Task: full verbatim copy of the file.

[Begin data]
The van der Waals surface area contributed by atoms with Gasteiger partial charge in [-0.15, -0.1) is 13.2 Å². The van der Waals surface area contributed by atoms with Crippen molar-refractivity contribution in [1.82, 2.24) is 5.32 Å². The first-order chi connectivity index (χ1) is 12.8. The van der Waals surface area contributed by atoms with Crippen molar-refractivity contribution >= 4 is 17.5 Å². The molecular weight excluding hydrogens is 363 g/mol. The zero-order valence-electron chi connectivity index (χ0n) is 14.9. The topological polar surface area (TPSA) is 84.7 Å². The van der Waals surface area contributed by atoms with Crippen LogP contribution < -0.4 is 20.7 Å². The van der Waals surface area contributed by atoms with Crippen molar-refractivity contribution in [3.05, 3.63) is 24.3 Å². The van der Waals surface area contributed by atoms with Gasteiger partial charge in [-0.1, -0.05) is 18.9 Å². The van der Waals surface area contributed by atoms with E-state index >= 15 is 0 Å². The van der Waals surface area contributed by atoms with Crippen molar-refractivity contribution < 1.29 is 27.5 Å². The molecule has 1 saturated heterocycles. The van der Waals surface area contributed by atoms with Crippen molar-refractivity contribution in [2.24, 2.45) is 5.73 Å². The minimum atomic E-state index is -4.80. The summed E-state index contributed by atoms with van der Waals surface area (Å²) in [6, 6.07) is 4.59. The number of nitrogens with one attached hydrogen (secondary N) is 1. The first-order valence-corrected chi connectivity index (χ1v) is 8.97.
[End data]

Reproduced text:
The van der Waals surface area contributed by atoms with Gasteiger partial charge in [-0.15, -0.1) is 13.2 Å². The van der Waals surface area contributed by atoms with Crippen molar-refractivity contribution in [1.82, 2.24) is 5.32 Å². The first-order chi connectivity index (χ1) is 12.8. The van der Waals surface area contributed by atoms with Crippen molar-refractivity contribution >= 4 is 17.5 Å². The molecular weight excluding hydrogens is 363 g/mol. The zero-order valence-electron chi connectivity index (χ0n) is 14.9. The topological polar surface area (TPSA) is 84.7 Å². The van der Waals surface area contributed by atoms with Crippen LogP contribution < -0.4 is 20.7 Å². The van der Waals surface area contributed by atoms with Crippen molar-refractivity contribution in [3.05, 3.63) is 24.3 Å². The van der Waals surface area contributed by atoms with Gasteiger partial charge in [-0.1, -0.05) is 18.9 Å². The van der Waals surface area contributed by atoms with E-state index >= 15 is 0 Å². The van der Waals surface area contributed by atoms with Crippen molar-refractivity contribution < 1.29 is 27.5 Å². The molecule has 1 saturated heterocycles. The van der Waals surface area contributed by atoms with Crippen molar-refractivity contribution in [2.24, 2.45) is 5.73 Å². The minimum atomic E-state index is -4.80. The summed E-state index contributed by atoms with van der Waals surface area (Å²) in [6, 6.07) is 4.59. The number of nitrogens with one attached hydrogen (secondary N) is 1. The first-order valence-corrected chi connectivity index (χ1v) is 8.97.